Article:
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Nicola Bermingham

Philip McDermott (2012), Migrant Languages in the Public Space: A Case Study from Northern Ireland (Münster: LIT), 320 pp., Pb: €29.90, ISBN: 978-3643800992.

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Conditional Freedom

A Portrait of Young Men's Sense of Belonging to the Street in Maputo, Mozambique

Andrea Moreira

Mozambique. Through analyzing their experiences of street life, the article shows how their transgressive use of public space became a site of vulnerability in a context where violence is often perpetuated by young men, but at the same time, young men are

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Adjudicating Religious Intolerance

Afro-Brazilian Religions, Public Space, and the National Collective in Twenty-First-Century Brazil

Elina I. Hartikainen

How does legal arbitration on religious intolerance shape the contours of secularism in religiously plural polities? And how do such processes act as sites for the articulation of binding visions on secular public space and the national collective

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Liam Leonard

This article examines the nature and trajectory of various conservationist campaigns in Ireland that have focused on the integrity of the landscape and the protection of public space. “Issue histories” of disputes over Ireland's natural and built heritage such as protests at the historic Viking site at Woodquay in Dublin and at the ancient site of the High Kings at Tara are used to show how conservation advocacy is part of a much wider movement that contests dominant notions of development. This paper conceptualizes “rural sentiment” as a reflexive form of conservation, which has shaped many heritage campaigns in a changing Ireland where rapid economic growth and unchecked property development have threatened the integrity of many rural and urban environments.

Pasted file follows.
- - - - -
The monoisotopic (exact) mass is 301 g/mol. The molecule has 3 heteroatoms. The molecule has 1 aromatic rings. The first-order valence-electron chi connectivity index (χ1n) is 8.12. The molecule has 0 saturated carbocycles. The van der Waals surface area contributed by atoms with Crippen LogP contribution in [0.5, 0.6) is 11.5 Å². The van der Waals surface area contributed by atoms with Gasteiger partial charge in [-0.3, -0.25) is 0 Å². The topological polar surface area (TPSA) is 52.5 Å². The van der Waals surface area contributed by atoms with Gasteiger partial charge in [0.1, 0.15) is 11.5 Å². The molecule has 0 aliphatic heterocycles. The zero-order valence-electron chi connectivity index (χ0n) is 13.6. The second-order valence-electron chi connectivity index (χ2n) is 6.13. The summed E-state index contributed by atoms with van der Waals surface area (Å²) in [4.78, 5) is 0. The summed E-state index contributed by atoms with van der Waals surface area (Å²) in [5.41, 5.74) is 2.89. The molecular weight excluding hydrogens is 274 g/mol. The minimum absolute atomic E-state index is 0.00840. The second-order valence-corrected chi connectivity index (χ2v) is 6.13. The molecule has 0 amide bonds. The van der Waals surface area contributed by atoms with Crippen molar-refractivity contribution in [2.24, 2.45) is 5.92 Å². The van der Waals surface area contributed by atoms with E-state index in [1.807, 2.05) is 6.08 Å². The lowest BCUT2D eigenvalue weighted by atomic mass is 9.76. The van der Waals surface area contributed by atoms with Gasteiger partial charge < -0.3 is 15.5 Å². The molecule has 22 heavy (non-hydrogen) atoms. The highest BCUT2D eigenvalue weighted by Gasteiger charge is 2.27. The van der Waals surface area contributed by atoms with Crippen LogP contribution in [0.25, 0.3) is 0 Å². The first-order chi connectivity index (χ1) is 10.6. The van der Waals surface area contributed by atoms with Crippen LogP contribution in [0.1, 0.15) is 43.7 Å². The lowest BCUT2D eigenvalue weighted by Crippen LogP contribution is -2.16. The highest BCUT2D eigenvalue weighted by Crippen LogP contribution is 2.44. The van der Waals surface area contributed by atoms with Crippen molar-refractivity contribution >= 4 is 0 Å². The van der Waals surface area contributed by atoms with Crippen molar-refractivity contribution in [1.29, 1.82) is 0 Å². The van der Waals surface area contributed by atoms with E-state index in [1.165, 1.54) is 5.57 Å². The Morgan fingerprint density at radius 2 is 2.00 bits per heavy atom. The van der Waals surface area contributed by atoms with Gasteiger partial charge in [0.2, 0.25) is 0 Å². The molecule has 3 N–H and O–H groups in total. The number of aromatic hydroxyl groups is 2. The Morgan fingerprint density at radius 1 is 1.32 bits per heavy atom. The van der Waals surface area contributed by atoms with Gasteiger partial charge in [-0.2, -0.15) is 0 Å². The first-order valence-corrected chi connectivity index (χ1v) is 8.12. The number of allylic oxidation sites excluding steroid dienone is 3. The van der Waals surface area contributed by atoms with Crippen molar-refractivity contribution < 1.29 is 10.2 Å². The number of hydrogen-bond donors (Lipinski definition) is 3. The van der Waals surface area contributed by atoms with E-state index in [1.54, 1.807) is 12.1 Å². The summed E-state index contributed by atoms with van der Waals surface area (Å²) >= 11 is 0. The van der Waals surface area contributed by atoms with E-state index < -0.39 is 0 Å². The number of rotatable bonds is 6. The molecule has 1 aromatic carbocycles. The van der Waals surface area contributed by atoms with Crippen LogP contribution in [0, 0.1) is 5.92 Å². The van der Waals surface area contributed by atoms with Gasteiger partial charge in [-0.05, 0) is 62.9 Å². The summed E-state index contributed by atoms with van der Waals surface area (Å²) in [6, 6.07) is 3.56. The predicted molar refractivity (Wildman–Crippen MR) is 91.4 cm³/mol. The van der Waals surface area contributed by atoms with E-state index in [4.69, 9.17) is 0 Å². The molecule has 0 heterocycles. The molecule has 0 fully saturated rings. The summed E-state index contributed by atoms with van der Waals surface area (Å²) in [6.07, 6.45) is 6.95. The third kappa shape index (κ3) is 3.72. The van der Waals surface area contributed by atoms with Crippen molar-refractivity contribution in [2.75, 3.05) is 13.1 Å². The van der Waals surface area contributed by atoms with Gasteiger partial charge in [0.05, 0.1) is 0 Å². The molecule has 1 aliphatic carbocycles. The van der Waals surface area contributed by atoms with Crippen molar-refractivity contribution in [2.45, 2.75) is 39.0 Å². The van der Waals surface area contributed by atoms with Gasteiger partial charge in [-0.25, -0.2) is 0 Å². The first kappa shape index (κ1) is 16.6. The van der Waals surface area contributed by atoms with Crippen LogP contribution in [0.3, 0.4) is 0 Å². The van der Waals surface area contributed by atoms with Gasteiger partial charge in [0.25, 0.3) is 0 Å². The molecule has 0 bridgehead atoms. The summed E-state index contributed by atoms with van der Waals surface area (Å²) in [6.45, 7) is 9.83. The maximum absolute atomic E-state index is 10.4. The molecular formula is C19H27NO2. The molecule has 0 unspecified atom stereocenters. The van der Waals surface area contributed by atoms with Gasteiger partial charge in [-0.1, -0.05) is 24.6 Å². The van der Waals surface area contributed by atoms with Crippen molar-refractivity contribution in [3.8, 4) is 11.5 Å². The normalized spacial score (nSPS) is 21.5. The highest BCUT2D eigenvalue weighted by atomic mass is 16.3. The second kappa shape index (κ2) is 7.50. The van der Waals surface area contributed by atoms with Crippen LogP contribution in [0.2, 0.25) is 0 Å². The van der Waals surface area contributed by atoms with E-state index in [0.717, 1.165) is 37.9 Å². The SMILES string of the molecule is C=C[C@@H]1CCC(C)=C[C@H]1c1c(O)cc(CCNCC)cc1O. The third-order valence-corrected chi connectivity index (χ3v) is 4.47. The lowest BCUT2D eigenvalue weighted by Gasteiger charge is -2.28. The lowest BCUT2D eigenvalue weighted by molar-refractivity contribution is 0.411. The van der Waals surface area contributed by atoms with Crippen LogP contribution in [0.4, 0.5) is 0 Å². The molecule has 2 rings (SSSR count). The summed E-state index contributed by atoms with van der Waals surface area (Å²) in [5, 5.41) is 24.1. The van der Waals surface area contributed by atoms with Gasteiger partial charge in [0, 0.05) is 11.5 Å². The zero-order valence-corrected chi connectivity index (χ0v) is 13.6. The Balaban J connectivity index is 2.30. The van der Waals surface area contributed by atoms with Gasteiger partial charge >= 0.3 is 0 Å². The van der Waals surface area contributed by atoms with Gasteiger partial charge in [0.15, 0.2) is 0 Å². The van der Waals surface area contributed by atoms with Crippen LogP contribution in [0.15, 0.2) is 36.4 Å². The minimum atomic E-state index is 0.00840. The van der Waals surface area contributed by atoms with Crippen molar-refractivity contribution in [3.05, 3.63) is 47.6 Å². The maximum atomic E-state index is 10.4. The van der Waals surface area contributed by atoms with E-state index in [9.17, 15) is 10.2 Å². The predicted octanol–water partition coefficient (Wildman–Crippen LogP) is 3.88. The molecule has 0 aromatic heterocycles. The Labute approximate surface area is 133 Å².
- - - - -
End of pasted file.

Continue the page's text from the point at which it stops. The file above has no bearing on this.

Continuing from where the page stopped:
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Women and Carnival Space

Gender and Carnival in a North Aegean Island Community

Regina Zervou

This article focuses on gender relations through the performance of carnival rites in a North Aegean island rural community. Based on qualitative research, it approaches the women’s use of public space during carnival and the changes under the influence of women’s emancipation since the 1970s. The percentage of women, especially young girls, participating in carnival rites has risen dramatically over the last decade. However, not all carnival public spaces are equally open to women. The article examines the way women try to impose their presence on the strictly male universe of the carnival space and especially the marketplace, the traditional and timeless core of the carnival rites, where only men can pronounce the obscene carnival language, fruit of the kafeneion male discourse and the reactions of the male community to the novelties brought by feminism into the village.

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Allison Macleod

Pride. Yet the importance of SQIFF is further found in its ability to offer a counter-public space where festival goers can debate and challenge the homogeneity of LGBTQ images made visible in mainstream media. The festival’s co-founder, Helen Wright

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Transformative cities

The three urban commons

Ida Susser and Stéphane Tonnelat

Drawing on Lefebvre and others, this article considers contemporary urban social movements with a selective review of urban research and suggestions for future ethnographic, cultural, and sociological questions. Under a generalized post-Fordist regime of capital accumulation, cultural workers and laborers, service workers, and community activists have all participated in urban movements. We consider such collective action, generated in the crucible of urban life, as a reflection of three urban commons: labor, consumption, and public services; public space (including mass communications and the virtual); and art, including all forms of creative expression. We suggest that the three urban commons outlined here are not necessarily perceived everywhere, but as they momentarily come together in cities around the world, they give us a glimpse of a city built on the social needs of a population. That is the point when cities become transformative.